Source s Role in Your Research Consider a Source s Origins Are they Primary or Secondary Consider a Source s Evidence Is it Accurate Balanced Resources Print Friendly Format About this Guide Contributors Citation Evaluating Sources Strategies for Evaluating a Periodical To learn more about the publisher of a periodical take a moment to skim through it and note the following Editorials An editorial sets forth views held by the editors and publishers of a particular magazine and they make no pretense of being impartial Often they are located in the front section and since the author s names are on the masthead near the table of contents they may not even be signed If you find an editorial commenting on an issue with which you are familiar you may discover the bias of the magazine s publisher Featured Columnists Generally though not always the job of a columnist depends on his or her ability to voice opinions congenial to those held by the magazine s editors and publishers When a dissenting columnist is hired it is to provide an opposing view Examining a magazine s feature columns and the authors who write them will provide you with valuable insight regarding a publisher s biases and sense of fair play Lead Stories The lead story in a magazine is usually the one placed most prominently in a given issue and its cover will often reflect the particular slant a publisher favors Skimming the first and last few paragraph of a lead story will often reveal the writer s overall message You can then make a decision regarding whether or not to read the entire article Letters to the Editor The level of education and intelligence of a magazine s readers can often be deduced by the letters written to its

    Original URL path: http://writing.colostate.edu/guides/page.cfm?pageid=230&guideid=15 (2015-10-15)
    Open archived version from archive

  • Consider a Source's Publication Medium
    a Periodical Consider a Source s Publication Medium Questions to Ask about Print Sources Questions to Ask about Electronic Sources Questions to Ask about Field Sources Consider a Source s Publication Date Consider a Source s Degree of Specialization Consider a Source s Role in Your Research Consider a Source s Origins Are they Primary or Secondary Consider a Source s Evidence Is it Accurate Balanced Resources Print Friendly Format

    Original URL path: http://writing.colostate.edu/guides/page.cfm?pageid=231&guideid=15 (2015-10-15)
    Open archived version from archive

  • Questions to Ask about Print Sources
    s Publication Medium Questions to Ask about Print Sources Questions to Ask about Electronic Sources Questions to Ask about Field Sources Consider a Source s Publication Date Consider a Source s Degree of Specialization Consider a Source s Role in Your Research Consider a Source s Origins Are they Primary or Secondary Consider a Source s Evidence Is it Accurate Balanced Resources Print Friendly Format About this Guide Contributors Citation Evaluating Sources Questions to Ask about Print Sources Is the source relevant to your research project Is it related to your argumentative claim Does the table of contents in a book indicate its relevance Does an article contain an abstract that summarizes its contents What is the purpose of the publication Is it to sell a product or service Is it to inform Is it to publish new research Is it to shape opinion about a particular issue or cause Who is the author of your source Is information provided about the author s credentials and profession Is the author an expert on the topic Does the author s stance on the topic appear to influence information in the source What can you tell about the publisher Is the publisher a nationally respected newspaper such as the New York Times the Washington Post or Newsweek Is the publisher a major publishing corporation such as Bedford St Martins or Houghton Mifflin Is the source found in an academic or professional journal such as College English or the New England Journal of Medicine Are your chosen sources documented Is the information consistent with that found in other print electronic and field sources How specialized is your sources information Does it provide a broad overview of an issue Does it focus on a narrow topic using highly specialized jargon Will your audience be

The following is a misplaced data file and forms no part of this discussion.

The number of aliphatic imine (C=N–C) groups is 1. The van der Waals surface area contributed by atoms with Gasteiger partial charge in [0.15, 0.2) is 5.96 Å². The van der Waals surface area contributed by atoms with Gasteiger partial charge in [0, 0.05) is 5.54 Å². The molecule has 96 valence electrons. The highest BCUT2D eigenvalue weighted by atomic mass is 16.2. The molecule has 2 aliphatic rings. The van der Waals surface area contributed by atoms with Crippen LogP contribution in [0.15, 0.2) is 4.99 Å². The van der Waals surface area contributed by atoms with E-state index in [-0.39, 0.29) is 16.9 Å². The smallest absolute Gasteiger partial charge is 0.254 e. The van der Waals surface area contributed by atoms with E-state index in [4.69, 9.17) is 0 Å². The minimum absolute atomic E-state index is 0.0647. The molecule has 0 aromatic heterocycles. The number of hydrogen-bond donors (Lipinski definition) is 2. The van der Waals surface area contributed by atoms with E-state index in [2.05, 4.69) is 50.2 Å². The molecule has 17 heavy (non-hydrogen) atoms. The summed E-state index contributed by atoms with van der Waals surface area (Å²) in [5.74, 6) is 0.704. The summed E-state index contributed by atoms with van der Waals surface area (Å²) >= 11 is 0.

Original URL path: http://writing.colostate.edu/guides/page.cfm?pageid=232&guideid=15 (2015-10-15)
    Open archived version from archive

  • Questions to Ask about Electronic Sources
    Role in Your Research Consider a Source s Origins Are they Primary or Secondary Consider a Source s Evidence Is it Accurate Balanced Resources Print Friendly Format About this Guide Contributors Citation Evaluating Sources Questions to Ask about Electronic Sources Is the source relevant to your research project Is it related to your argumentative claim Who is the author of your source If it is a Web page is any information provided about the author Is an electronic mail address provided so that you can contact the author If it is a post to a newsgroup or mailing list what can you tell from the author s electronic mail address and signature file if one is provided Are the sources of information provided on the Web site newsgroup or mailing list provided Is the information consistent with the information found in print sources other Web sites newsgroups or mailing lists If you re evaluating a Web site that is sponsored by an organization government agency or corporation what do you know about the sponsor Is a bias clearly evident in the material provided on the site Is this a commercial site that is trying to sell a product or service Is this a site that pushes a particular issue or political agenda If you are evaluating posts on a newsgroup or mailing list what do you know about the purpose of the newsgroup or list Is a FAQ frequently asked questions file available Is it clear from the posts whether there is a general bias among members of the newsgroup or list How specialized is the information in the source Does the source provide a broad overview of an issue Does it focus on a narrow topic using highly specialized jargon Will your audience be able to understand key terms

    Original URL path: http://writing.colostate.edu/guides/page.cfm?pageid=233&guideid=15 (2015-10-15)
    Open archived version from archive